It was that hubris that allowed him to drop seven game-winners last season. And it was that hubris that allowed him to believe that he could actually take a team starting Smush Parker as point guard to the playoffs in 2005-06.
Yes, hubris. That arrogance which turns people off and causes clashes with teammates. That arrogance which allows Kobe to miss 10 shots in a row and still have the belief that he'll make number 11. That hubris which is his greatest weakness is also his greatest strength.
That hubris infects fans on both sides as well. I remember Game 4 of the playoffs in the first round in 2005-06. Lakers-Suns. It was overtime. 97-98, Suns. 6.1 seconds remaining.
Luke Walton had won a jump ball over Steve Nash and Kobe recovered it. Pause. At that moment, I knew the Suns were done. My brother knew it. People watching everywhere knew it. The game-winning shot was a mere formality.
Is Kobe Better than Bird?
Set Scene: Kobe dribbles to the elbow. Rises up, two defenders on him, fade away, elbow square. Release. Buzzer sounds, net splashes. 99-98, Lakers.
For Lakers fans, it was the arrogance knowing that their guy was going to make the play. No way it doesn't happen like that.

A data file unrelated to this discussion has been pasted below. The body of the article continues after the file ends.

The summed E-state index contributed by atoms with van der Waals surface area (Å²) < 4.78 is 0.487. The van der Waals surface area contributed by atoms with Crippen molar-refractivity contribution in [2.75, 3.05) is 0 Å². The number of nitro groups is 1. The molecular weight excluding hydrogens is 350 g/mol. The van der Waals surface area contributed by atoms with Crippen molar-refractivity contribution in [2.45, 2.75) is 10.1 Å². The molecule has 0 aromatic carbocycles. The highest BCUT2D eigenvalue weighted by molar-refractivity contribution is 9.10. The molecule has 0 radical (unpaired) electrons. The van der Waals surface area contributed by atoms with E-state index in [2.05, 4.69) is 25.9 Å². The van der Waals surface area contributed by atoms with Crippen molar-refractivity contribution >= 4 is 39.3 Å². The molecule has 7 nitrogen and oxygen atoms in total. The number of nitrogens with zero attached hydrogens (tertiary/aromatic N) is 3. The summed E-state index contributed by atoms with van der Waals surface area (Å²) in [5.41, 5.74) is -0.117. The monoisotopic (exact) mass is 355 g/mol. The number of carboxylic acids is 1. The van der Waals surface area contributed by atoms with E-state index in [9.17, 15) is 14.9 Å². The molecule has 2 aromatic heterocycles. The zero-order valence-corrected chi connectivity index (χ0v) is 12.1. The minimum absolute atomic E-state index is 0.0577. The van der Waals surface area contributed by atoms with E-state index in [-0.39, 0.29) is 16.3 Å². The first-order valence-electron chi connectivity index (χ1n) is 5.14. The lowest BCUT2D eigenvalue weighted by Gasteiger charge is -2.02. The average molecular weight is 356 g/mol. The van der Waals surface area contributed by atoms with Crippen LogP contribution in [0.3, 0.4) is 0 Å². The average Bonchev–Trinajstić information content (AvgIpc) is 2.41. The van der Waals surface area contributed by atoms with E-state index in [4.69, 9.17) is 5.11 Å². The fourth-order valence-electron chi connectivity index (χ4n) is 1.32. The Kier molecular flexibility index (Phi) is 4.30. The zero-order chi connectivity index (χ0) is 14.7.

For Suns fans, it was the fear that the greatest clutch player since Jordan had the ball for a game-winning shot in the playoffs.
For everyone else, it was just another example of Kobe being Kobe.
Not since Jordan has a player really struck fear in the hearts of opposing players. There have been big players like Shaquille O'Neal and unpredictable players like Ron Artest. But there's no one you feared.
See, it is not even the fact that you're not going to stop Kobe which causes the fear. Yes, you know Kobe is going to get his. But so will a lot of great players.
It is that your defense is just all part of the plan. Kobe doesn't just score, but he dances. As he makes his move using impeccable footwork, he takes the defender on a journey. He taunts the defender, getting the defender to react to every step of his foot and every twist of his body.